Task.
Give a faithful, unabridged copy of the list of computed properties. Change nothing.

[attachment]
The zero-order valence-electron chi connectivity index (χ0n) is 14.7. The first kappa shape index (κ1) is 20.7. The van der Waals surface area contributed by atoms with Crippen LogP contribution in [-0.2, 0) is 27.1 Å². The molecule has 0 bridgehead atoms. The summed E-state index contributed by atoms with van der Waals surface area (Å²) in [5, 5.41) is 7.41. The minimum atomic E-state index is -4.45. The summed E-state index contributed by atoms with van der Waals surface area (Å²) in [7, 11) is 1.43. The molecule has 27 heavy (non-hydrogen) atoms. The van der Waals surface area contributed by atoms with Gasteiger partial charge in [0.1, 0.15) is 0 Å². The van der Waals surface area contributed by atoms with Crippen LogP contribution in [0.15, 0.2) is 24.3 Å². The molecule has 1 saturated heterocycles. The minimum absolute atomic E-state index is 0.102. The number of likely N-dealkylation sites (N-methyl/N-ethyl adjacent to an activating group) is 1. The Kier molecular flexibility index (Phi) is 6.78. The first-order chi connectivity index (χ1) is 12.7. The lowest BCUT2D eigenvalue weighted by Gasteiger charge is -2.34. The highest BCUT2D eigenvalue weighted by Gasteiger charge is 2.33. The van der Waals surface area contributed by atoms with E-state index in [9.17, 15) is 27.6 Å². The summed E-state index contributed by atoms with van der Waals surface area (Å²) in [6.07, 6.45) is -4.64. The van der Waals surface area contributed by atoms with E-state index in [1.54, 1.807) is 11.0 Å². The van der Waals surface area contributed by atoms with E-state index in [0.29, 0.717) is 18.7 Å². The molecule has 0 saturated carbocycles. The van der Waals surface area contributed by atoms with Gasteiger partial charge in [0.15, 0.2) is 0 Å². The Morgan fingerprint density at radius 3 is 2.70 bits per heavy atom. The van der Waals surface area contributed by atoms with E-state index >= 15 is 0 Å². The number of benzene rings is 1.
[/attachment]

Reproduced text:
The zero-order valence-electron chi connectivity index (χ0n) is 14.7. The first kappa shape index (κ1) is 20.7. The van der Waals surface area contributed by atoms with Crippen LogP contribution in [-0.2, 0) is 27.1 Å². The molecule has 0 bridgehead atoms. The summed E-state index contributed by atoms with van der Waals surface area (Å²) in [5, 5.41) is 7.41. The minimum atomic E-state index is -4.45. The summed E-state index contributed by atoms with van der Waals surface area (Å²) in [7, 11) is 1.43. The molecule has 27 heavy (non-hydrogen) atoms. The van der Waals surface area contributed by atoms with Gasteiger partial charge in [0.1, 0.15) is 0 Å². The van der Waals surface area contributed by atoms with Crippen LogP contribution in [0.15, 0.2) is 24.3 Å². The molecule has 1 saturated heterocycles. The minimum absolute atomic E-state index is 0.102. The number of likely N-dealkylation sites (N-methyl/N-ethyl adjacent to an activating group) is 1. The Kier molecular flexibility index (Phi) is 6.78. The first-order chi connectivity index (χ1) is 12.7. The lowest BCUT2D eigenvalue weighted by Gasteiger charge is -2.34. The highest BCUT2D eigenvalue weighted by Gasteiger charge is 2.33. The van der Waals surface area contributed by atoms with E-state index in [9.17, 15) is 27.6 Å². The summed E-state index contributed by atoms with van der Waals surface area (Å²) in [6.07, 6.45) is -4.64. The van der Waals surface area contributed by atoms with E-state index in [1.54, 1.807) is 11.0 Å². The van der Waals surface area contributed by atoms with E-state index in [0.29, 0.717) is 18.7 Å². The molecule has 0 saturated carbocycles. The van der Waals surface area contributed by atoms with Gasteiger partial charge in [0.15, 0.2) is 0 Å². The Morgan fingerprint density at radius 3 is 2.70 bits per heavy atom. The van der Waals surface area contributed by atoms with E-state index >= 15 is 0 Å². The number of benzene rings is 1.